I don’t consider myself an angry person. Aren’t angry people those who keep their faces tightly pinched into a frown? Surely that isn’t what my public face reveals.

Anger has become an easily accessed emotion. It has slowly and stealthily become my go-to response. It’s not tears or even pouting. It’s not bouts of depression although it is sometimes involves eating whatever emotion I am trying not to explore.

Anger is like a place card set on a table for a guest yet to be invited. Anger takes the place of what you have not allowed a seat at your table. It could be fear, lack of control, sadness, depression, discouragement or any other emotion that is eclipsed by anger and rage. Anger settles right below our subconscious, waits until its ready to make an ungraceful entrance. Anger leans on the horn and abandons once you remember there are no tinted windows. It is consistent in humbly making us regret our responses. We understandable  avoid examining anger as it makes us feel ashamed.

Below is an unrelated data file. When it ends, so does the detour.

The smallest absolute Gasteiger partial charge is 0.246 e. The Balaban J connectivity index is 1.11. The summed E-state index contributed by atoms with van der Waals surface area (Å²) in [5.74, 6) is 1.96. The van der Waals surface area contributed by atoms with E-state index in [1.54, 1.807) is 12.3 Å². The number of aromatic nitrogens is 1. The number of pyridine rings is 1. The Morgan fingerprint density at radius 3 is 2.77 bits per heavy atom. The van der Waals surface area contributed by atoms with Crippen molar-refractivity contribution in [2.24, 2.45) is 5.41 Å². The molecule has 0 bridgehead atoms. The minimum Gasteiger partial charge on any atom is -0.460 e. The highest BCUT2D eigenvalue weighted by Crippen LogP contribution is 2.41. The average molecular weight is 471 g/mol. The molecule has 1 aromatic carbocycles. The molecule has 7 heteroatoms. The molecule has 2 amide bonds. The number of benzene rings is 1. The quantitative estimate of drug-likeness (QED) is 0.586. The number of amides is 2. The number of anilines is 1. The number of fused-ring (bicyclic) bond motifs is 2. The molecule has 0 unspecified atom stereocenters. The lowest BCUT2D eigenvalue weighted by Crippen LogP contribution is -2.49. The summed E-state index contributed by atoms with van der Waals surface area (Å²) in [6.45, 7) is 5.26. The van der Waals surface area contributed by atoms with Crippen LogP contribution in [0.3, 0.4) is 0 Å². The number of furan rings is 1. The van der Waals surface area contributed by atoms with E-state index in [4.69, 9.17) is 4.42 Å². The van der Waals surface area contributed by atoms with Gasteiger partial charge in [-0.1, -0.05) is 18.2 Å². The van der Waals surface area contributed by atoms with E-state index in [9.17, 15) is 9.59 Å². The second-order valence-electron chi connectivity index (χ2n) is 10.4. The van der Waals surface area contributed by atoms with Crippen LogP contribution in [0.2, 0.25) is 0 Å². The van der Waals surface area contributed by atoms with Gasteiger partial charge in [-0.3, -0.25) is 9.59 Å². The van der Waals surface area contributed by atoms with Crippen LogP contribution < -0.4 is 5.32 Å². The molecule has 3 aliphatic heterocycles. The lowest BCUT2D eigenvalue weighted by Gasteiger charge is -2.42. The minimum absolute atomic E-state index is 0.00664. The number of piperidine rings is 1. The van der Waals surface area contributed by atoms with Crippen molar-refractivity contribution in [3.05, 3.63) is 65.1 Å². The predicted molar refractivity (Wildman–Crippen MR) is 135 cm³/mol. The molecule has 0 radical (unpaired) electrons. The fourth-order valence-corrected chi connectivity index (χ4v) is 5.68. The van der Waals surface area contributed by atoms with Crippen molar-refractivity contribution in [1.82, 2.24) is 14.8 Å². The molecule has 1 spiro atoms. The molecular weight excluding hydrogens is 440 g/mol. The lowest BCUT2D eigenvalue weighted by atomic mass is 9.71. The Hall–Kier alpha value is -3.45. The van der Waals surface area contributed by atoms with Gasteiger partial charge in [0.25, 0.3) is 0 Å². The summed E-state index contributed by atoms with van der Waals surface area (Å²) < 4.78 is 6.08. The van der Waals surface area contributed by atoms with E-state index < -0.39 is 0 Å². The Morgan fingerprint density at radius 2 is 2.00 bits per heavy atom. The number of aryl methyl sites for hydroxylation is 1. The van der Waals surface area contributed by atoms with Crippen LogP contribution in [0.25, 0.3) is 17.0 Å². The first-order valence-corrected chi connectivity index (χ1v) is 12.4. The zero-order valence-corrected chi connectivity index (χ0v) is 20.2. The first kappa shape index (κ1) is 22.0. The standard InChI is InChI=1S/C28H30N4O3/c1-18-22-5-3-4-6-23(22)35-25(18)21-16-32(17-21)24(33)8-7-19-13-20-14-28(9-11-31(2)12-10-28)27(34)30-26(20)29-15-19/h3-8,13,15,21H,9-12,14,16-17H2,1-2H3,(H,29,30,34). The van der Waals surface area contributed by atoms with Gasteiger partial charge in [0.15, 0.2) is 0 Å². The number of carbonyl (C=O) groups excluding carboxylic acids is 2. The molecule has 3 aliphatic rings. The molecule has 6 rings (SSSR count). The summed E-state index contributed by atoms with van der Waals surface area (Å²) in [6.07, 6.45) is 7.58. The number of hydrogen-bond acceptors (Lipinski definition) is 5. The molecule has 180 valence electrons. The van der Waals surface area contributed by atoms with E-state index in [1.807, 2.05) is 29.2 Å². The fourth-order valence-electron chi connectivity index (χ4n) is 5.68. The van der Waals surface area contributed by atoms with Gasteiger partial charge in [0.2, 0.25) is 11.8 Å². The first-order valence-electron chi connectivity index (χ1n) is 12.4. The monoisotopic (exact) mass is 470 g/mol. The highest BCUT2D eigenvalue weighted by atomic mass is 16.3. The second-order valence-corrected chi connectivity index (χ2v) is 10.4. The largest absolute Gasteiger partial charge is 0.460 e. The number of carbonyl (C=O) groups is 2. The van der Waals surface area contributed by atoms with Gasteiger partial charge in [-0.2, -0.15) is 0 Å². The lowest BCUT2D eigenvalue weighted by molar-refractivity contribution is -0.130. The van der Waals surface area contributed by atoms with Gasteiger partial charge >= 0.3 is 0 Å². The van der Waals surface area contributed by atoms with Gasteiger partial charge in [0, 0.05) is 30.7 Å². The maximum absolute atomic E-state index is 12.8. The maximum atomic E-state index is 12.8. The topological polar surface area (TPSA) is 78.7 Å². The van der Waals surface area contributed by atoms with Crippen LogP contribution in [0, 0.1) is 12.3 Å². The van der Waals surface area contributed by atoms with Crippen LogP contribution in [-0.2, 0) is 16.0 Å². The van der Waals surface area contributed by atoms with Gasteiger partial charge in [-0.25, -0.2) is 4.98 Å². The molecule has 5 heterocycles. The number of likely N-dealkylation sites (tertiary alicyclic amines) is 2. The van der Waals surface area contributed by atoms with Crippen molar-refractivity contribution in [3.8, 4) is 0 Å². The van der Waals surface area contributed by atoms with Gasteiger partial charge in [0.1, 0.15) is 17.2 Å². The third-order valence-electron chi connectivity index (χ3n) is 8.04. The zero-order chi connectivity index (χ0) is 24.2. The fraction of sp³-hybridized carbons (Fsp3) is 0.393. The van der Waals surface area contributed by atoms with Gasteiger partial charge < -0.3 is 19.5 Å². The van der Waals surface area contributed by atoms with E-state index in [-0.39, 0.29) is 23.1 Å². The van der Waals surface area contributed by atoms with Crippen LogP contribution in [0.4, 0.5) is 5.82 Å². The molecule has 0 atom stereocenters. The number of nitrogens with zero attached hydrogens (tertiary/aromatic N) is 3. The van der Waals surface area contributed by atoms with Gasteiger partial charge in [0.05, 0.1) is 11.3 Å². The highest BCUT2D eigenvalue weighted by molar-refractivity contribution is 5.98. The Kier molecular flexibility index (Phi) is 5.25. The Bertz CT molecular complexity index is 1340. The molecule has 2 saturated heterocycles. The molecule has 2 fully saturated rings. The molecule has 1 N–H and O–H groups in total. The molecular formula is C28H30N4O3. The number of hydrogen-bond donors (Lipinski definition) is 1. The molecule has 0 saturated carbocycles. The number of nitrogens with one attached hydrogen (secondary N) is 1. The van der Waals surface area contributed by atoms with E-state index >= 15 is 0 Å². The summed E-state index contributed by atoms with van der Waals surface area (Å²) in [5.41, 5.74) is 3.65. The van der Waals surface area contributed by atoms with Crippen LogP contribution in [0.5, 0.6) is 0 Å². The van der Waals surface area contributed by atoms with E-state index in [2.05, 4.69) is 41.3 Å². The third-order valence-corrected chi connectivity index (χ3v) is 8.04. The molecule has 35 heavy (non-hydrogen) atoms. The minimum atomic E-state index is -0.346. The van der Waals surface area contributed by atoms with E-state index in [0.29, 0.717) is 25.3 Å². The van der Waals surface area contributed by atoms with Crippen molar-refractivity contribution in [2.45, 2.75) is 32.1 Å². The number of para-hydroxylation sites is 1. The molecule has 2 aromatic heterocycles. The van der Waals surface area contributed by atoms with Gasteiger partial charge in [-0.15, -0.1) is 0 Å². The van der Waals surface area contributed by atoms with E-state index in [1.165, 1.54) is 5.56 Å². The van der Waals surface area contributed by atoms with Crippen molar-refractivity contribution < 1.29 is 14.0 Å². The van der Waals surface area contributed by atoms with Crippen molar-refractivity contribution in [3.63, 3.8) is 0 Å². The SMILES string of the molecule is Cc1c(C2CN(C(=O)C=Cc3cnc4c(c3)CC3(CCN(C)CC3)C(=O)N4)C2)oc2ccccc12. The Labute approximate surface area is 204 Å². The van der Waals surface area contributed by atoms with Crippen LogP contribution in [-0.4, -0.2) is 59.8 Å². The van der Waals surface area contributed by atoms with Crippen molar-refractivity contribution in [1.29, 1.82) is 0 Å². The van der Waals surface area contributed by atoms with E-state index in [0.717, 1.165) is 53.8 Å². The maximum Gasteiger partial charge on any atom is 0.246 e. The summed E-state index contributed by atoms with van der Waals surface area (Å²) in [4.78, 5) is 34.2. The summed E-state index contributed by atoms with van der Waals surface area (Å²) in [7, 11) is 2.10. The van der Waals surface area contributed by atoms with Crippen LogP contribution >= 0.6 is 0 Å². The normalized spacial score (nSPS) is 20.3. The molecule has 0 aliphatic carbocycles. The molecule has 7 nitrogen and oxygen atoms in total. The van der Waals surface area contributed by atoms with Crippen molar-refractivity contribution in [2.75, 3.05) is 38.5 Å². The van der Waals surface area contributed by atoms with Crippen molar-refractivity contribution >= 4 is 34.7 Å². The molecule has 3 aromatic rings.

Nothing gets everyone’s attention like anger.

I am trying to not panic when anger arrives. I am looking at the upside of anger and seeing it as a teacher and not my undoing. I have viewed each day as a sprint from beginning to end and haven’t allowed myself precious time to break down each heartache, struggle, disappointment, dream deferred or ended. I forced a steady supply of weeds farther and farther into the depths of its receptacle. I hoped like my actual weeds that by setting them at the curb to be carried away every week, they would cease to exist when in reality they re-seeded and multiplied.

It’s the reason my journals are barren. Blogging has fulfilled part of my need for expression but the majority of my thoughts needs to be worked out with ink between hardbound covers and not on a screen.